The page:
The economy returned to growth in the first three months of 2011 but has failed to reach official expectations, figures show.
The positive news means the prospect of a double-dip recession - two consecutive quarters of negative growth - has been avoided.
But the outlook remains uncertain, with yet another quarter of tentative economic progress meaning the recovery is far from certain.
The Office for National Statistics (ONS) said its preliminary estimate of GDP growth for the first quarter of 2011 was 0.5%.
This figure has a margin of error of plus or minus 0.2%, meaning even if it exceeds expectations it will not reach the 0.8% figure predicted by the independent Office for Budget Responsibility last month.
Chancellor George Osborne said he believed the economy was "on the right track" but acknowledged the "difficult" conditions Britain currently faces.
Joe Grice of the ONS told journalists that, discounting the negative impact of the bad winter weather, the British economy had reached a "plateau" during the last three quarters.
"What we have is an economy which has not been declining but has not been growing either over that period," he said.
Shadow chancellor Ed Balls said Mr Osborne was wrong to be reacting positively to figures which showed an economy "that has flatlined since the autumn".
"By making a political choice to cut further and faster than any other major economy this Conservative-led government has choked off the recovery when it should have been secured and pushed up unemployment too," he commented.
"In the six months since George Osborne's spending review and VAT rise the economy has ground to a complete halt and not grown at all. In contrast, in the previous six months, the economy grew by 1.8%."
Most analysts have agreed with the shadow chancellor. Chris Williamson, chief economist at Markit, said the stagnation seen over the last six months was a "huge disappointment" which "puts the country in sharp contrast to its healthier looking peers".
Tony Dolphin, chief economist at the left-leaning IPPR thinktank, pointed out that the economy could not be closer to being in recession.
"After adjusting for the effects of the weather, the UK has just come as close as it is possible to come to a recession without actually being in one," he said.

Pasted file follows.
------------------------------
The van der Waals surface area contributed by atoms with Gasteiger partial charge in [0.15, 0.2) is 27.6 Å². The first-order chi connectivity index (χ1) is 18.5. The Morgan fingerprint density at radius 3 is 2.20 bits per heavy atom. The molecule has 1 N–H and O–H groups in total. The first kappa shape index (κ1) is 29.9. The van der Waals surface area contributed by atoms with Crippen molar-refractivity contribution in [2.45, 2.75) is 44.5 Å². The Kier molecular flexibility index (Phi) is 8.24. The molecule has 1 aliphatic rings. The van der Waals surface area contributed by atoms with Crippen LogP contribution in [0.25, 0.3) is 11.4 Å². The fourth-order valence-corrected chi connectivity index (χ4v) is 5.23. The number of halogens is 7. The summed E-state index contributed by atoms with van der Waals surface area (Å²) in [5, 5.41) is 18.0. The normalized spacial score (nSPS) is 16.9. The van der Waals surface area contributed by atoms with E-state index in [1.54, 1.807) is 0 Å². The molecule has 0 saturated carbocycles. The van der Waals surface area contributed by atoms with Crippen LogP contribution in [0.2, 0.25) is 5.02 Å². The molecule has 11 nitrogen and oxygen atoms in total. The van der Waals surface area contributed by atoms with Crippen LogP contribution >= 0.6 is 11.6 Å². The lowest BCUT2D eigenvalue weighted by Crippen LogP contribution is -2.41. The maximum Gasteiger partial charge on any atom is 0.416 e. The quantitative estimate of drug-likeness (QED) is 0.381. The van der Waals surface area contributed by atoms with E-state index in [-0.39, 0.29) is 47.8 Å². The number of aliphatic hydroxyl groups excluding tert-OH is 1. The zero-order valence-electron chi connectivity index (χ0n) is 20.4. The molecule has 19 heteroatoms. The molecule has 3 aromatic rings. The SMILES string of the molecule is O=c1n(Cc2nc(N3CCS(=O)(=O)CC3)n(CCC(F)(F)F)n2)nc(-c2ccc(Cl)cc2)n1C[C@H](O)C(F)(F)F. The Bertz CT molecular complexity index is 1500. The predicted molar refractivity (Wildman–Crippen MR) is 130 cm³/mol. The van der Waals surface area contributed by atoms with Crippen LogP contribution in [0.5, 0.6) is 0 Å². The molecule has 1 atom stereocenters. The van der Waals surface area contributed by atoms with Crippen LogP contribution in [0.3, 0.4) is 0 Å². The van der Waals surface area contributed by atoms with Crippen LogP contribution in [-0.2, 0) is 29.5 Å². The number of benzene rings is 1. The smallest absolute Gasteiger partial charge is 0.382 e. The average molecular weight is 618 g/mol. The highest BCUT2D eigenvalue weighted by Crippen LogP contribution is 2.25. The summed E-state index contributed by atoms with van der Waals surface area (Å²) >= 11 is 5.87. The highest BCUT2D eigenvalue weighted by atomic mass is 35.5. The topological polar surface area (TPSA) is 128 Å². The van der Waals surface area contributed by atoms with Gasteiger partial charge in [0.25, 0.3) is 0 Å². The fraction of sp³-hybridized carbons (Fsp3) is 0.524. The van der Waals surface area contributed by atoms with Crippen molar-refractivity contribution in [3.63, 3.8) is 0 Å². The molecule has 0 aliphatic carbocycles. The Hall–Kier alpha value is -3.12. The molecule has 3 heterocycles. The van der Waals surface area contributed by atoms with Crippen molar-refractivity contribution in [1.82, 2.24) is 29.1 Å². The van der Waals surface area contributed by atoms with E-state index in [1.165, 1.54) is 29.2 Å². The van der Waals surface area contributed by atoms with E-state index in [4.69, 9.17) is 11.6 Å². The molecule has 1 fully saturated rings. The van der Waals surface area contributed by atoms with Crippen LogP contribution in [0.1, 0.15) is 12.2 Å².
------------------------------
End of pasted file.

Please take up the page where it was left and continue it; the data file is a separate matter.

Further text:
Today's figures showed that the construction sector suffered a contraction of 4.7%, compared to increases in the service and production sectors of 0.4% and 0.9% respectively.
Experts - and ministers - had blamed the 0.5% negative growth seen from October to December on the heavy snowfalls which dented festive retail sales.
Mr Williamson suggested the "startling" construction data could be written off in the same way as the last quarter's negative figures were.
He added: "We find this hard to reconcile with the business survey evidence, and maintain our belief that the sector probably rebounded from the bad weather at the end of last year."
The final months of winter did not provide more bad weather, but the hike in VAT to 20% implemented in January will not have helped growth.
The broader situation has improved in the last month, however.
Inflation fell to four per cent in March from 4.4%, in a positive development which has helped relieve pressure on the Bank of England for an increase in interest rates.
And the government's prospects have also been helped by positive borrowing figures released last week. Total borrowing for 2010/11 was £141.1 billion, £4.8 billion below the OBR's forecast.
"We shouldn't place too much emphasis on the Q1 data," Graeme Leach, chief economist at the Institute of Directors, commented.
"The more important figure will be Q2 when we begin to see the squeeze on real incomes really kick-in and what effect this has on consumer spending, together with the implementation of the public spending squeeze."
Overall public debt is creeping towards £1 trillion. That figure is expected to be reached during this financial year.